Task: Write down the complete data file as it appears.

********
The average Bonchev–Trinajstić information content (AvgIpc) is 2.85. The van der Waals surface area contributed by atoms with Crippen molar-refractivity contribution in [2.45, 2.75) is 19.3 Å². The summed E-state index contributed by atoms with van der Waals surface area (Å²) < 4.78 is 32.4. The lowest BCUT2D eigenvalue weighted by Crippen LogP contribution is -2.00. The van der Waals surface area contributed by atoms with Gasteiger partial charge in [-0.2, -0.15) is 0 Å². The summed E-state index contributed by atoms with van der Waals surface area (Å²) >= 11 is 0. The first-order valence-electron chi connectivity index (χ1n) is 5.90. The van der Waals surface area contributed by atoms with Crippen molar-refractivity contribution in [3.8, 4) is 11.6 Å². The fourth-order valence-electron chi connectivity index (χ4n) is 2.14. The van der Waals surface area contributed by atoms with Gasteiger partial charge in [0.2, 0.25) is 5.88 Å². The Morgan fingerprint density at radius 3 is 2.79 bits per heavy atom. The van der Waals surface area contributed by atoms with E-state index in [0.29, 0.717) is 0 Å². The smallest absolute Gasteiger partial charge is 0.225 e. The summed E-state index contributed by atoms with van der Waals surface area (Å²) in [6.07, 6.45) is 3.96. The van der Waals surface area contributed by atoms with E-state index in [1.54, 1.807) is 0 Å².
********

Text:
The average Bonchev–Trinajstić information content (AvgIpc) is 2.85. The van der Waals surface area contributed by atoms with Crippen molar-refractivity contribution in [2.45, 2.75) is 19.3 Å². The summed E-state index contributed by atoms with van der Waals surface area (Å²) < 4.78 is 32.4. The lowest BCUT2D eigenvalue weighted by Crippen LogP contribution is -2.00. The van der Waals surface area contributed by atoms with Gasteiger partial charge in [-0.2, -0.15) is 0 Å². The summed E-state index contributed by atoms with van der Waals surface area (Å²) >= 11 is 0. The first-order valence-electron chi connectivity index (χ1n) is 5.90. The van der Waals surface area contributed by atoms with Crippen molar-refractivity contribution in [3.8, 4) is 11.6 Å². The fourth-order valence-electron chi connectivity index (χ4n) is 2.14. The van der Waals surface area contributed by atoms with Gasteiger partial charge in [0.2, 0.25) is 5.88 Å². The Morgan fingerprint density at radius 3 is 2.79 bits per heavy atom. The van der Waals surface area contributed by atoms with E-state index in [0.29, 0.717) is 0 Å². The smallest absolute Gasteiger partial charge is 0.225 e. The summed E-state index contributed by atoms with van der Waals surface area (Å²) in [6.07, 6.45) is 3.96. The van der Waals surface area contributed by atoms with E-state index in [1.54, 1.807) is 0 Å².